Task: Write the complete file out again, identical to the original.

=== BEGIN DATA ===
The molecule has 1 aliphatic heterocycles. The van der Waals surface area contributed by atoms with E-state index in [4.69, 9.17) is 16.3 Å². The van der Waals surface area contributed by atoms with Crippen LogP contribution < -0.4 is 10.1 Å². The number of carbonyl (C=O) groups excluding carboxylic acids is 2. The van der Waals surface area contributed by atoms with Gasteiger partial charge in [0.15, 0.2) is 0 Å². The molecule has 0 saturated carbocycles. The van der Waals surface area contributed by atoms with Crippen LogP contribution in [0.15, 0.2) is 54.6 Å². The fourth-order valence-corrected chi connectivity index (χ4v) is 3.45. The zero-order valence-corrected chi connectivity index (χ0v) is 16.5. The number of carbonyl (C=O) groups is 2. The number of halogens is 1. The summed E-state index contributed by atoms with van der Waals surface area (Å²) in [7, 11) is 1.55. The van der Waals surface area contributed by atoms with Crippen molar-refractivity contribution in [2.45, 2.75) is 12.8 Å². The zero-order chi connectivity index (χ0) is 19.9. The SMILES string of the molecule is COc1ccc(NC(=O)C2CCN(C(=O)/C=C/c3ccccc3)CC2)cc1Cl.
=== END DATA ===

The molecule has 1 aliphatic heterocycles. The van der Waals surface area contributed by atoms with E-state index in [4.69, 9.17) is 16.3 Å². The van der Waals surface area contributed by atoms with Crippen LogP contribution < -0.4 is 10.1 Å². The number of carbonyl (C=O) groups excluding carboxylic acids is 2. The van der Waals surface area contributed by atoms with Gasteiger partial charge in [0.15, 0.2) is 0 Å². The molecule has 0 saturated carbocycles. The van der Waals surface area contributed by atoms with Crippen LogP contribution in [0.15, 0.2) is 54.6 Å². The fourth-order valence-corrected chi connectivity index (χ4v) is 3.45. The zero-order valence-corrected chi connectivity index (χ0v) is 16.5. The number of carbonyl (C=O) groups is 2. The number of halogens is 1. The summed E-state index contributed by atoms with van der Waals surface area (Å²) in [7, 11) is 1.55. The van der Waals surface area contributed by atoms with Crippen molar-refractivity contribution in [2.45, 2.75) is 12.8 Å². The zero-order chi connectivity index (χ0) is 19.9. The SMILES string of the molecule is COc1ccc(NC(=O)C2CCN(C(=O)/C=C/c3ccccc3)CC2)cc1Cl.